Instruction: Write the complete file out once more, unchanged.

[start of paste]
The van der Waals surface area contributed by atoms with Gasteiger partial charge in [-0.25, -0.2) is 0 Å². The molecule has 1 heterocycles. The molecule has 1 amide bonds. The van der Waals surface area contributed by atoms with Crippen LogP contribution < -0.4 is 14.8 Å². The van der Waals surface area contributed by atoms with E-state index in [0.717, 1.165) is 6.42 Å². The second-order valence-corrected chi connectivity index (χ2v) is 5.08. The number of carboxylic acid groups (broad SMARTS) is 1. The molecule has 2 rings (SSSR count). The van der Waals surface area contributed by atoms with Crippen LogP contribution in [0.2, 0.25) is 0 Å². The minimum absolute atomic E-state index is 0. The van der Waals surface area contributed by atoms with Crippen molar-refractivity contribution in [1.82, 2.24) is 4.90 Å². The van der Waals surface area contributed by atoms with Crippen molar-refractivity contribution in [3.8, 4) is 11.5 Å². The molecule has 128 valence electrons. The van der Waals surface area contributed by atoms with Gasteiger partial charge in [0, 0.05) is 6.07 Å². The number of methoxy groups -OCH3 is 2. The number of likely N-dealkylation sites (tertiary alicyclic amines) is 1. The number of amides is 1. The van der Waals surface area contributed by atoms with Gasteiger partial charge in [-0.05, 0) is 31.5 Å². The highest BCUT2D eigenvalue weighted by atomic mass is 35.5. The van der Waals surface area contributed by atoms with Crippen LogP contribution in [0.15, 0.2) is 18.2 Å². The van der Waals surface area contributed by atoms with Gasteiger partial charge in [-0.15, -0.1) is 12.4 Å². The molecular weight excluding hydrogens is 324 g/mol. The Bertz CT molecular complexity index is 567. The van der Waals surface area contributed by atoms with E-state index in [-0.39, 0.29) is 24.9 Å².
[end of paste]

The van der Waals surface area contributed by atoms with Gasteiger partial charge in [-0.25, -0.2) is 0 Å². The molecule has 1 heterocycles. The molecule has 1 amide bonds. The van der Waals surface area contributed by atoms with Crippen LogP contribution < -0.4 is 14.8 Å². The van der Waals surface area contributed by atoms with E-state index in [0.717, 1.165) is 6.42 Å². The second-order valence-corrected chi connectivity index (χ2v) is 5.08. The number of carboxylic acid groups (broad SMARTS) is 1. The molecule has 2 rings (SSSR count). The van der Waals surface area contributed by atoms with Crippen LogP contribution in [0.2, 0.25) is 0 Å². The minimum absolute atomic E-state index is 0. The van der Waals surface area contributed by atoms with Crippen molar-refractivity contribution in [1.82, 2.24) is 4.90 Å². The van der Waals surface area contributed by atoms with Crippen molar-refractivity contribution in [3.8, 4) is 11.5 Å². The molecule has 128 valence electrons. The van der Waals surface area contributed by atoms with Gasteiger partial charge in [0, 0.05) is 6.07 Å². The number of methoxy groups -OCH3 is 2. The number of likely N-dealkylation sites (tertiary alicyclic amines) is 1. The number of amides is 1. The van der Waals surface area contributed by atoms with Gasteiger partial charge in [-0.05, 0) is 31.5 Å². The highest BCUT2D eigenvalue weighted by atomic mass is 35.5. The van der Waals surface area contributed by atoms with Crippen LogP contribution in [0.15, 0.2) is 18.2 Å². The van der Waals surface area contributed by atoms with Gasteiger partial charge in [-0.15, -0.1) is 12.4 Å². The molecular weight excluding hydrogens is 324 g/mol. The Bertz CT molecular complexity index is 567. The van der Waals surface area contributed by atoms with E-state index in [-0.39, 0.29) is 24.9 Å².